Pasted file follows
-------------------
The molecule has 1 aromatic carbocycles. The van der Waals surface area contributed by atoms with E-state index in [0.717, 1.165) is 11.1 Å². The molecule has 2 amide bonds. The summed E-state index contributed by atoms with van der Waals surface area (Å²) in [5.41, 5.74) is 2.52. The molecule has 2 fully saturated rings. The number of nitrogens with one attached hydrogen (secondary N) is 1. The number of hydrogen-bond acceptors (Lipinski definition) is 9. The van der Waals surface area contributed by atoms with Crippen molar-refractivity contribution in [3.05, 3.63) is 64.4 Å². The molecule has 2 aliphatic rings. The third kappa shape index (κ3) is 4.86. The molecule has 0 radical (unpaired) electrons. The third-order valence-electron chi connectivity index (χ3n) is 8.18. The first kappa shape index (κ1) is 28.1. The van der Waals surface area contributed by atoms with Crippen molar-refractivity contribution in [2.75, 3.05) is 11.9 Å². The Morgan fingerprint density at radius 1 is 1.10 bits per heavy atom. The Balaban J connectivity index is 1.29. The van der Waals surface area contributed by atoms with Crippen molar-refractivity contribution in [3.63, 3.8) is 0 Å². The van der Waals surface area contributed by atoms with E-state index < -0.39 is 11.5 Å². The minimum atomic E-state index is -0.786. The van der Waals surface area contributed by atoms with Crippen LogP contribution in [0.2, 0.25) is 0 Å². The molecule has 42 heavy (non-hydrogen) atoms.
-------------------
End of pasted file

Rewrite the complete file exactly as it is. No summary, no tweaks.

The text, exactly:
The molecule has 1 aromatic carbocycles. The van der Waals surface area contributed by atoms with E-state index in [0.717, 1.165) is 11.1 Å². The molecule has 2 amide bonds. The summed E-state index contributed by atoms with van der Waals surface area (Å²) in [5.41, 5.74) is 2.52. The molecule has 2 fully saturated rings. The number of nitrogens with one attached hydrogen (secondary N) is 1. The number of hydrogen-bond acceptors (Lipinski definition) is 9. The van der Waals surface area contributed by atoms with Crippen molar-refractivity contribution in [3.05, 3.63) is 64.4 Å². The molecule has 2 aliphatic rings. The third kappa shape index (κ3) is 4.86. The molecule has 0 radical (unpaired) electrons. The third-order valence-electron chi connectivity index (χ3n) is 8.18. The first kappa shape index (κ1) is 28.1. The van der Waals surface area contributed by atoms with Crippen molar-refractivity contribution in [2.75, 3.05) is 11.9 Å². The Morgan fingerprint density at radius 1 is 1.10 bits per heavy atom. The Balaban J connectivity index is 1.29. The van der Waals surface area contributed by atoms with Crippen molar-refractivity contribution in [3.63, 3.8) is 0 Å². The van der Waals surface area contributed by atoms with E-state index < -0.39 is 11.5 Å². The minimum atomic E-state index is -0.786. The van der Waals surface area contributed by atoms with Crippen LogP contribution in [0.2, 0.25) is 0 Å². The molecule has 42 heavy (non-hydrogen) atoms.